Pilots flying in the Penticton area notified Transport Canada and the RCMP three times in July about lights distracting them from the ground.
In two of the cases, airplanes were struck by lasers, while the third involved a helicopter pilot who spotted a light similar in brightness to a welding arc that was shining onto a runway approach.
There were just two other such incidents reported in the previous 14 months, according to a database maintained by Transport Canada.
“Three incidents would hardly be a big (spike) when you figure out how many flights there are 365 days a year,” said Penticton RCMP spokesman Sgt. Rick Dellebuur, “but certainly it’s got serious consequences if (a laser) gets in some pilot’s eye upon approach.”
No arrests have been made in connection with any of the incidents, all of which were reported to the RCMP.
“It would be a very hard one to catch someone associated with it, unless someone came forward,” Dellebuur said.
“In the air, (pilots) won’t know who the heck it is.”
None of the companies whose pilots were distracted by the lights in July responded to requests for comment.
However, a spokeswoman for Air Canada Jazz said the company, which wasn’t involved in the incidents but operates four round-trips daily from Penticton to Vancouver, is aware of the problem.
“We take this activity very seriously and report any such incident to Transport Canada, the local police and airport authorities for investigation,” Debra Williams said in a statement.
“This is an industry issue and we at Jazz support the appropriate authorities doing all possible to put a stop to this type of activity.”
Transport Canada spokesman Ben Stanford noted in a statement that directing lasers at planes is an offence under the federal Aeronautics Act and anyone convicted could be fined up to $100,000 and sent to jail for five years.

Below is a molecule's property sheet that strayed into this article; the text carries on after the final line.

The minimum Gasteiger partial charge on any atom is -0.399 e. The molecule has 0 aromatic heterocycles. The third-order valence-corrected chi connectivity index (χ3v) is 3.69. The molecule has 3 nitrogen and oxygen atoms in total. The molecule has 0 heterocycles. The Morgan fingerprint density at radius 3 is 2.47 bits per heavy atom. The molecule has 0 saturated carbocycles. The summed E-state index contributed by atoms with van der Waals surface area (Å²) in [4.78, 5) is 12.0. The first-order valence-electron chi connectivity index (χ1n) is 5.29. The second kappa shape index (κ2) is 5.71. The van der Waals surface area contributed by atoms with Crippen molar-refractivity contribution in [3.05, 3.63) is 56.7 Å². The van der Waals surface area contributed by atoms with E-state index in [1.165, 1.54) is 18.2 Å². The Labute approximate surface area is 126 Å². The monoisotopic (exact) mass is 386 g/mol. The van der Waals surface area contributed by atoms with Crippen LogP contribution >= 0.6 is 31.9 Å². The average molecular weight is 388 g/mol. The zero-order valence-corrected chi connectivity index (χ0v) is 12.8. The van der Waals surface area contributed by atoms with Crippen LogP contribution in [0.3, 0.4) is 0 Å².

Stanford said his agency has partnered with Health Canada to formalize a system to record such incidents, and has been working with law enforcement and astronomical societies to increase awareness about the risks associated with shining lights into the sky.
What they saw from up above:
July 10, 2014:
The pilot of a Cessna 172S en route from Kelowna to Penticton reported a blue laser strike while on approach. The laser appeared from a location about 800 metres southwest of the airport for about five seconds. No impact on aircraft operation.
July 9, 2014:
While en route from Kelowna to Penticton, the pilot of a Cessna 172N reported a green laser strike while on approach. The laser appeared from a location about 800 metres southwest of the airport. No impact on aircraft operation.
July 3, 2014:
A helicopter pilot travelling from Kelowna to Penticton reported a light similar to a welding arc, which was too bright to look at, on the ground just north of Giant’s Head Mountain in Summerland. The light was shining onto an approach for the Penticton airport and considered a possible hazard.
April 14, 2013:
Two pilots of Cessna 172s were inbound for a touch-and-go at Penticton airport when they both reported bright green lights, possibly lasers, in their cockpits.
Aug. 8, 2013:
Flight crew on a De Havilland Dash 8 bound for Kelowna from Seattle reported a green laser strike from the area of the downtown Penticton waterfront.
SOURCE: Transport Canada